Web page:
The US Navy has awarded a contract to Lockheed Martin to evaluate and test Iron Man-type exoskeleton technology, which will be used to help the navy's ship maintenance crew execute tasks that necessitate heavy lifting.
As part of the contract, awarded through the US Navy's National Centre for Manufacturing Sciences (NCMS), Lockheed has developed two FORTIS exoskeletons suits, which will be tested for industrial hand-tool applications at navy shipyards.
The new technology will be trialled at Virginia's Norfolk Naval Shipyard and the Puget Sound Naval Shipyard.
Lockheed Martin Missiles and Fire Control new initiatives director Adam Miller said: "Ship maintenance often requires use of heavy tools, such as grinders, riveters or sandblasters.
"Those tools take a toll on operators due to the tools' weight and the tight areas where they are sometimes used.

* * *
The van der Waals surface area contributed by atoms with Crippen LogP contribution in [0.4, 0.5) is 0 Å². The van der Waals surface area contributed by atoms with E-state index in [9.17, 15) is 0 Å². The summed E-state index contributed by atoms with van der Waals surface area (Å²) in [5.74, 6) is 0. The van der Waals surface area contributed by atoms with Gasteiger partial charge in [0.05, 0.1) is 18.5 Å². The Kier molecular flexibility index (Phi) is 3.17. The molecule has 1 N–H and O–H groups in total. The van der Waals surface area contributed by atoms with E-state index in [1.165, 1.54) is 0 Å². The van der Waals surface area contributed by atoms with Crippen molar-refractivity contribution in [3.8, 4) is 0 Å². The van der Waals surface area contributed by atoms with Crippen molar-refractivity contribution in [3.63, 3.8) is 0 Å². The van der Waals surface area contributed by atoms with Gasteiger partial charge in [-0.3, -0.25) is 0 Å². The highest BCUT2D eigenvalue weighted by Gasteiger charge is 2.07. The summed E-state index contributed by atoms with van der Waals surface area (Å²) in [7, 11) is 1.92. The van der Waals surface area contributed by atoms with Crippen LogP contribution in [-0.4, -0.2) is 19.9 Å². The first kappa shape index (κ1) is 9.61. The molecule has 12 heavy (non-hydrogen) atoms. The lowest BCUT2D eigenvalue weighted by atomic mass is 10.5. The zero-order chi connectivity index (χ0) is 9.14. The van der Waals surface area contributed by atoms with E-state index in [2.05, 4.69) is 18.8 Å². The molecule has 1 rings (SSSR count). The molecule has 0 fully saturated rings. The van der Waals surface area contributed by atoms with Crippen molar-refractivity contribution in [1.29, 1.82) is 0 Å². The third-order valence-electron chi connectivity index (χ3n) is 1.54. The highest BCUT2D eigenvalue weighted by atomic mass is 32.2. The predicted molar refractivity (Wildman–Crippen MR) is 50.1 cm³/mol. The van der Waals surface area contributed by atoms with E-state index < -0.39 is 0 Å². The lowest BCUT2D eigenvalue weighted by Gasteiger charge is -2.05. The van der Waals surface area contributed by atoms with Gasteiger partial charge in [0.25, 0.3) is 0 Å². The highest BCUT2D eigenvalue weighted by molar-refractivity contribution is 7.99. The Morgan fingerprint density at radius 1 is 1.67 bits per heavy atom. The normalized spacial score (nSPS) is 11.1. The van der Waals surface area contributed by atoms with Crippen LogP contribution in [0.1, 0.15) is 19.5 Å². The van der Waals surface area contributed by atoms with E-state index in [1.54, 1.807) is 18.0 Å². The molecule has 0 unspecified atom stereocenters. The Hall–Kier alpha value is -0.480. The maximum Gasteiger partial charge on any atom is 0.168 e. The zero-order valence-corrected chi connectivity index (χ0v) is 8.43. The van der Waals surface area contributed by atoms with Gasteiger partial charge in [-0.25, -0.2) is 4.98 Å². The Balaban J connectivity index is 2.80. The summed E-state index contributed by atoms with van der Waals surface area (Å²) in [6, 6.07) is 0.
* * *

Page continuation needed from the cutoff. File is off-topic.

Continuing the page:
"By wearing the FORTIS exoskeleton, operators can hold the weight of those heavy tools for extended periods of time with reduced fatigue."
The unpowered, lightweight exoskeleton transfers the weight of heavy loads from the user's body directly to the ground, further augmenting the strength and endurance of maintenance personnel in the physically demanding shipyard environment.
The system's ergonomic design moves along with the human body and allows users to maintain flexibility and boost their working ability and effectiveness, while reducing fatigue from overuse.
NCMS president and chief executive officer Rick Jarman said: "We are pleased that once again a technology advanced through our highly successful CTMA programme will be put into commercialisation.
"The Lockheed Martin FORTIS exoskeleton contract is just another example of how collaboration around research and development speeds the time to market for these important innovations."